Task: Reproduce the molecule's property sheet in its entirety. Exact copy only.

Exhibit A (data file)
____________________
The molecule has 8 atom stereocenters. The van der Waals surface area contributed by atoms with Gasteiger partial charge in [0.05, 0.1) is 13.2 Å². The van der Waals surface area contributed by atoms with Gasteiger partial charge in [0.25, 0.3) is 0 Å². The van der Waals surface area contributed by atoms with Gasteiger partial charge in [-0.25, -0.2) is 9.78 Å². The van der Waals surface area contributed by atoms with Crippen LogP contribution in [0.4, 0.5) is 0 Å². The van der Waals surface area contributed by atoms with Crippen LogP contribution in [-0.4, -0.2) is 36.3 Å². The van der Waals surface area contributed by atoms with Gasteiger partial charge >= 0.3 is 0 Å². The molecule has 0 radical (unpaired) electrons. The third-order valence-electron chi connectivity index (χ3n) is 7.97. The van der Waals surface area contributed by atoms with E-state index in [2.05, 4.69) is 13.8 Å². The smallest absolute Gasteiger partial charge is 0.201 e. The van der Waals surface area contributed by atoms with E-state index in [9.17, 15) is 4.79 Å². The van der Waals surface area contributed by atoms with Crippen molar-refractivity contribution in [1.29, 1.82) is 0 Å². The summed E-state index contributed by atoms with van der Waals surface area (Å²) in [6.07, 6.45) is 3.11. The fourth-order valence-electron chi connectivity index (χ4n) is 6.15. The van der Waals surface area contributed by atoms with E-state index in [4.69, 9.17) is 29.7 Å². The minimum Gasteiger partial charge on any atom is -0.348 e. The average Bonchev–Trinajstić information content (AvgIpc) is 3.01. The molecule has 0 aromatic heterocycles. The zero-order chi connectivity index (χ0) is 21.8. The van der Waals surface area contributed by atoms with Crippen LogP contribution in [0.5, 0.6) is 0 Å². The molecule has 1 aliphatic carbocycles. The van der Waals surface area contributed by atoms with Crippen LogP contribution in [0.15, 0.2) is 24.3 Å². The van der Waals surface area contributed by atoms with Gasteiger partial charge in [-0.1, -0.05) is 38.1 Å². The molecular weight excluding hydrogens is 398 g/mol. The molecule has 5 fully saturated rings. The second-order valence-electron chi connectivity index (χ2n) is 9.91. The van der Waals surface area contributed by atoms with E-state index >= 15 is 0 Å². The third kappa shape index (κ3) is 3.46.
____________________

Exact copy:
The molecule has 8 atom stereocenters. The van der Waals surface area contributed by atoms with Gasteiger partial charge in [0.05, 0.1) is 13.2 Å². The van der Waals surface area contributed by atoms with Gasteiger partial charge in [0.25, 0.3) is 0 Å². The van der Waals surface area contributed by atoms with Gasteiger partial charge in [-0.25, -0.2) is 9.78 Å². The van der Waals surface area contributed by atoms with Crippen LogP contribution in [0.4, 0.5) is 0 Å². The van der Waals surface area contributed by atoms with Crippen LogP contribution in [-0.4, -0.2) is 36.3 Å². The van der Waals surface area contributed by atoms with Gasteiger partial charge >= 0.3 is 0 Å². The molecule has 0 radical (unpaired) electrons. The third-order valence-electron chi connectivity index (χ3n) is 7.97. The van der Waals surface area contributed by atoms with E-state index in [2.05, 4.69) is 13.8 Å². The smallest absolute Gasteiger partial charge is 0.201 e. The van der Waals surface area contributed by atoms with E-state index in [9.17, 15) is 4.79 Å². The van der Waals surface area contributed by atoms with Crippen molar-refractivity contribution in [1.29, 1.82) is 0 Å². The summed E-state index contributed by atoms with van der Waals surface area (Å²) in [6.07, 6.45) is 3.11. The fourth-order valence-electron chi connectivity index (χ4n) is 6.15. The van der Waals surface area contributed by atoms with E-state index in [4.69, 9.17) is 29.7 Å². The minimum Gasteiger partial charge on any atom is -0.348 e. The average Bonchev–Trinajstić information content (AvgIpc) is 3.01. The molecule has 0 aromatic heterocycles. The zero-order chi connectivity index (χ0) is 21.8. The van der Waals surface area contributed by atoms with Crippen LogP contribution in [0.5, 0.6) is 0 Å². The molecule has 1 aliphatic carbocycles. The van der Waals surface area contributed by atoms with Crippen LogP contribution in [0.15, 0.2) is 24.3 Å². The van der Waals surface area contributed by atoms with Gasteiger partial charge in [-0.1, -0.05) is 38.1 Å². The molecular weight excluding hydrogens is 398 g/mol. The molecule has 5 fully saturated rings. The second-order valence-electron chi connectivity index (χ2n) is 9.91. The van der Waals surface area contributed by atoms with E-state index >= 15 is 0 Å². The third kappa shape index (κ3) is 3.46.